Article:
flavor with a wealth of 19th century structures far beyond the early colonial city boundaries of the French Quarter. The
political and commercial importance of New Orleans, as well as its strategic position, marked it out as the objective of a
Union expedition soon after the opening of the Civil War. Elements of the Union Blockade fleet arrived at the mouth of the
Mississippi on 27 May 1861. An effort to drive them off lead to the Battle of the Head of Passes on 12 October 1861. Captain
D.G. Farragut and the Western Gulf squadron sailed for New Orleans in January 1862. The main defenses of the Mississippi
consisted of the two permanent forts, Fort Jackson and Fort St. Philip. On April 16, 1862, after
elaborate reconnaissances, the Union fleet steamed up into position below the forts and opened fire two days later. Within
days, the fleet had bypassed the forts in what was known as the Battle of Forts Jackson and St. Philip. At noon on the 25th,
Farragut anchored in front of New Orleans. Forts Jackson and St. Philip, isolated and continuously bombarded by Farragut's
mortar boats, surrendered on the 28th, and soon afterwards the military portion of the expedition occupied the city resulting
in the Capture of New Orleans.
Photo of 1002 Esplanade Avenue
--erected by New Orleans Building & Improvement Co. on April 16, 1834
; sold in 1838 to Jean Baptiste
Dupiere; when sold to Joseph Dusuau it was a two-story mansion; third added later. (NOPL)
Ellis Louis Marsalis Sr. is Born
April 16, 1908
In 1943 Ellis Louis Marsalis Sr., born on April 16, 1908, converted
a chicken barn at 110 Shrewsbury Road at the river (across the street from what is now The Rivershack) into the 40-room
Marsalis' Motel complete with a swimming pool, restaurant, and lounge. Also known as Marsalis Mansion, and Marsalis
Tourist Home, from 1943 to 1986 it was one of the only motels open to African Americans traveling to New Orleans.
Reverend Martin Luther King Jr., Congressman Adam Clayton Powell Jr., future Supreme Court Justice Thurgood Marshall,
Ray Charles, and other prominent civil rights activists, politicians, and musicians stayed there along with thousands
of lesser known Black travelers. Marsalis was, himself, active in promoting equal rights in his community and
served as president of the Nationwide Hotel Association.
In 1933, he married Florence Robertson, whom he had
met while enrolled in night school. They had two children, .Yvette Washington and Ellis Jr. In 1936, Ellis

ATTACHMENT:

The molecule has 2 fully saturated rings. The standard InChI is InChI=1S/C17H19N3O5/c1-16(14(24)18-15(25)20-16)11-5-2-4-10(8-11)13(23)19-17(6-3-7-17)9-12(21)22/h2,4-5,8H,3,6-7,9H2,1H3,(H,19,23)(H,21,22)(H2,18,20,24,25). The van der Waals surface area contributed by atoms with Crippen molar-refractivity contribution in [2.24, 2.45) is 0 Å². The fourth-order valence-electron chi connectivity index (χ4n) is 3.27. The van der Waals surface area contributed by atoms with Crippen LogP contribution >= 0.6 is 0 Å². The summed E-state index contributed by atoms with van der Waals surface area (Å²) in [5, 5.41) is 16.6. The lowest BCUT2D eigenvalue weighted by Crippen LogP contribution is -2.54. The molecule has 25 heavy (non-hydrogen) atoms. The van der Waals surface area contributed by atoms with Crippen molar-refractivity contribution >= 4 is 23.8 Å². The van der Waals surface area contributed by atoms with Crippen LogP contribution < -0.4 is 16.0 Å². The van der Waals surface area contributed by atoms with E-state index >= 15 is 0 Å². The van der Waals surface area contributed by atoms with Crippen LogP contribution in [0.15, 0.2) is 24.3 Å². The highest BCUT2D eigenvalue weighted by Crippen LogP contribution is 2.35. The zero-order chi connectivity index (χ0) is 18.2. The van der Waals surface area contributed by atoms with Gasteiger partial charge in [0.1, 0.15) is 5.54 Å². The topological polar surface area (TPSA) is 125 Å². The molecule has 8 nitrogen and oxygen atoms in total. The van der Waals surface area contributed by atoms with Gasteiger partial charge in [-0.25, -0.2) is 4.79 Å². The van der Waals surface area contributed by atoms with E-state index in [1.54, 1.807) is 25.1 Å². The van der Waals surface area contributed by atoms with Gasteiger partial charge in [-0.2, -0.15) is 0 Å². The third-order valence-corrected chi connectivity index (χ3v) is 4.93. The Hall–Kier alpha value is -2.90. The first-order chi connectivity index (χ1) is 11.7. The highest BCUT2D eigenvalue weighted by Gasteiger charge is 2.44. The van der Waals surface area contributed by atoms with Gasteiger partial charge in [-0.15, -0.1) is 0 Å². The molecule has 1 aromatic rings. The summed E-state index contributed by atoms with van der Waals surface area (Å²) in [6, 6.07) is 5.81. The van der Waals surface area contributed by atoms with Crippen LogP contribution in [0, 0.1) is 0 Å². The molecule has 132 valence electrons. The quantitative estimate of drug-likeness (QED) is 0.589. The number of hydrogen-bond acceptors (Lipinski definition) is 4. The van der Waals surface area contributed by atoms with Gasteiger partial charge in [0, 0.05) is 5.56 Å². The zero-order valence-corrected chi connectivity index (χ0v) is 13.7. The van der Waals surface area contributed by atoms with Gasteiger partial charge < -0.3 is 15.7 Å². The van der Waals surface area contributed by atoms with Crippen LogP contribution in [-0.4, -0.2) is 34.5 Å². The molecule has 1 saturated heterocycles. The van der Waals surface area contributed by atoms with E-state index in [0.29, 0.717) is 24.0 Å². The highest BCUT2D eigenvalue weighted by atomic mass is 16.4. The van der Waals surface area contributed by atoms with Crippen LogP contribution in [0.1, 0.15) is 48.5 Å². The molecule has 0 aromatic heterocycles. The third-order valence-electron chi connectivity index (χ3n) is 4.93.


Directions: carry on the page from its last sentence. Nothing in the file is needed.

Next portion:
Sr. and William Wicker's Esso gas station at Eighth Street and Howard Avenue was the first African American-owned station
in the area. While managing the hotel he promoted positive change in the community by organizing the Boosters Club,
which registered African American voters throughout New Orleans. He was an active member of the local Republican
Party who was elected in 1967 (the year he also expanded the motel and added The Broaster House restaurant to it) to serve
on the Republican Executive Committee and served as its treasurer. He was a delegate to The Republican Presidential
Convention of 1964. .In 1969 he was a a member of the Advisory Committee of the Social Welfare Planning Council.
He assisted David Treen's successful 1982 campaign for Louisiana Governor. . He helped finance the education of Ernest Nathan
Morial ("Dutch"), the first Black student to attend the Louisiana State University Law School, and who became
the first Black mayor of New Orleans. Marsalis also played a role in the election of Judge Lionel Collins, the first Black
Judge of the 24th Judicial District Court, in Gretna, Louisiana.
His daughter Yvette Marsalis Washington helped
him run the motel after her mother's death in 1973. Ellis Jr. become an excellent jazz pianist and music professor
who mentored gifted young New Orleans musicians including Harry Connick Jr.. His grandsons trumpeter Wynton, saxophonist
Branford, trombonist Delfeayo, and drummer Jason are renowned musicians.
The achievements earned by Ellis Marsalis
and like-minded civil rights activists led to the demise of the hotel -- which was no longer needed as a haven for black
travellers. Marsalis's Mansion Motel closed on September 25, 1986, demolished in July 1993, and its property
sold in July 2006. It remains an empty lot across the street from The Rivershack.
Active in St. James A.M.E.
Church, the Dryades Street Y.M.C.A., a 32nd-degree member of the Ancient and Accepted Scottish Rite of Freemasonry,
and patriarch to one of New Orleans' most celebrated musical families Mr. Marsalis passed away at the Ochsner Foundation
Hospital on September 19, 2004 at the age of 96.